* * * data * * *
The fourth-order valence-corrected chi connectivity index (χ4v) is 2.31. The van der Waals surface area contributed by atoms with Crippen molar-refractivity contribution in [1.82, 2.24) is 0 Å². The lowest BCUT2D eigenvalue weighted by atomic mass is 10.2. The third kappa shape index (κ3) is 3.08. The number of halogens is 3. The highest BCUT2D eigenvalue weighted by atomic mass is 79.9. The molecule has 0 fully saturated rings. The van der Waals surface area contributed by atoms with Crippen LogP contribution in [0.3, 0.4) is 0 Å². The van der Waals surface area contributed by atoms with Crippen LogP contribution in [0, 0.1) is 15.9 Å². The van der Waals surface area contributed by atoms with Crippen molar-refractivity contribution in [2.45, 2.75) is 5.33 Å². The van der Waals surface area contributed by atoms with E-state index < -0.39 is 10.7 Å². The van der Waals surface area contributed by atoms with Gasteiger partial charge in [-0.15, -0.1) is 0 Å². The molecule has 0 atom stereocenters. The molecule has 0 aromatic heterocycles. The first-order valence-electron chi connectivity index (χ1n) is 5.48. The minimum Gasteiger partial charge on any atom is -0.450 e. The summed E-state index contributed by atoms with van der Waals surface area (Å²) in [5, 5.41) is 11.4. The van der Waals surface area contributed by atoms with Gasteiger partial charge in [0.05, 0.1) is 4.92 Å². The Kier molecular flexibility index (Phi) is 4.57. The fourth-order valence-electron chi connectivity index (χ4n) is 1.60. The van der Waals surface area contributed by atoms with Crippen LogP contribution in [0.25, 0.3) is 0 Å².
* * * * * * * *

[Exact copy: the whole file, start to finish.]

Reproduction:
The fourth-order valence-corrected chi connectivity index (χ4v) is 2.31. The van der Waals surface area contributed by atoms with Crippen molar-refractivity contribution in [1.82, 2.24) is 0 Å². The lowest BCUT2D eigenvalue weighted by atomic mass is 10.2. The third kappa shape index (κ3) is 3.08. The number of halogens is 3. The highest BCUT2D eigenvalue weighted by atomic mass is 79.9. The molecule has 0 fully saturated rings. The van der Waals surface area contributed by atoms with Crippen LogP contribution in [0.3, 0.4) is 0 Å². The van der Waals surface area contributed by atoms with Crippen LogP contribution in [0, 0.1) is 15.9 Å². The van der Waals surface area contributed by atoms with Crippen molar-refractivity contribution in [2.45, 2.75) is 5.33 Å². The van der Waals surface area contributed by atoms with E-state index < -0.39 is 10.7 Å². The van der Waals surface area contributed by atoms with Gasteiger partial charge in [-0.15, -0.1) is 0 Å². The molecule has 0 atom stereocenters. The molecule has 0 aromatic heterocycles. The first-order valence-electron chi connectivity index (χ1n) is 5.48. The minimum Gasteiger partial charge on any atom is -0.450 e. The summed E-state index contributed by atoms with van der Waals surface area (Å²) in [5, 5.41) is 11.4. The van der Waals surface area contributed by atoms with Gasteiger partial charge in [0.05, 0.1) is 4.92 Å². The Kier molecular flexibility index (Phi) is 4.57. The fourth-order valence-electron chi connectivity index (χ4n) is 1.60. The van der Waals surface area contributed by atoms with Crippen LogP contribution in [0.25, 0.3) is 0 Å².